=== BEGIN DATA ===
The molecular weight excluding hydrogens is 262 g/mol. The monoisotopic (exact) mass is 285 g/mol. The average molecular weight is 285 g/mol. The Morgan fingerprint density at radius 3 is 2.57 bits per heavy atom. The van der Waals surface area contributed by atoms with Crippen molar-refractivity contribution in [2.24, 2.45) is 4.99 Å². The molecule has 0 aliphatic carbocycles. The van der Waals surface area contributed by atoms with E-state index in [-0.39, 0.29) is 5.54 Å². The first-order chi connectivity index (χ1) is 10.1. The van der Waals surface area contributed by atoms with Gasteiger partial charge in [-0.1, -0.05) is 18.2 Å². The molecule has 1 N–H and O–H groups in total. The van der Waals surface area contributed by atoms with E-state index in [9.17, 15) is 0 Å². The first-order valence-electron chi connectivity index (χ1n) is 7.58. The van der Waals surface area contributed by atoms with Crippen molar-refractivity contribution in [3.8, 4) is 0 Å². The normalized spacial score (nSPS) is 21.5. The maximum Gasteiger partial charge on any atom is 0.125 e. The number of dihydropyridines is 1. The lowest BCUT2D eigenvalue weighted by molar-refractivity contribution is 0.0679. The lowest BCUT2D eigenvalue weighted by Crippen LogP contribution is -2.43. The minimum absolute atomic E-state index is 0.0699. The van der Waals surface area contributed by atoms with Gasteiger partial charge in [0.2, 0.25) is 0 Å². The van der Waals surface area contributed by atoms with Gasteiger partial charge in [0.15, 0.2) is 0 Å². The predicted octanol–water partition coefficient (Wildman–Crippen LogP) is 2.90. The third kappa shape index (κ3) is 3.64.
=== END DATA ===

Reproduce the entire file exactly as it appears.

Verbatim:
The molecular weight excluding hydrogens is 262 g/mol. The monoisotopic (exact) mass is 285 g/mol. The average molecular weight is 285 g/mol. The Morgan fingerprint density at radius 3 is 2.57 bits per heavy atom. The van der Waals surface area contributed by atoms with Crippen molar-refractivity contribution in [2.24, 2.45) is 4.99 Å². The molecule has 0 aliphatic carbocycles. The van der Waals surface area contributed by atoms with E-state index in [-0.39, 0.29) is 5.54 Å². The first-order chi connectivity index (χ1) is 10.1. The van der Waals surface area contributed by atoms with Gasteiger partial charge in [-0.1, -0.05) is 18.2 Å². The molecule has 1 N–H and O–H groups in total. The van der Waals surface area contributed by atoms with E-state index in [9.17, 15) is 0 Å². The first-order valence-electron chi connectivity index (χ1n) is 7.58. The van der Waals surface area contributed by atoms with Crippen molar-refractivity contribution in [3.8, 4) is 0 Å². The normalized spacial score (nSPS) is 21.5. The maximum Gasteiger partial charge on any atom is 0.125 e. The number of dihydropyridines is 1. The lowest BCUT2D eigenvalue weighted by molar-refractivity contribution is 0.0679. The lowest BCUT2D eigenvalue weighted by Crippen LogP contribution is -2.43. The minimum absolute atomic E-state index is 0.0699. The van der Waals surface area contributed by atoms with Gasteiger partial charge in [0.2, 0.25) is 0 Å². The van der Waals surface area contributed by atoms with Gasteiger partial charge in [0.15, 0.2) is 0 Å². The predicted octanol–water partition coefficient (Wildman–Crippen LogP) is 2.90. The third kappa shape index (κ3) is 3.64.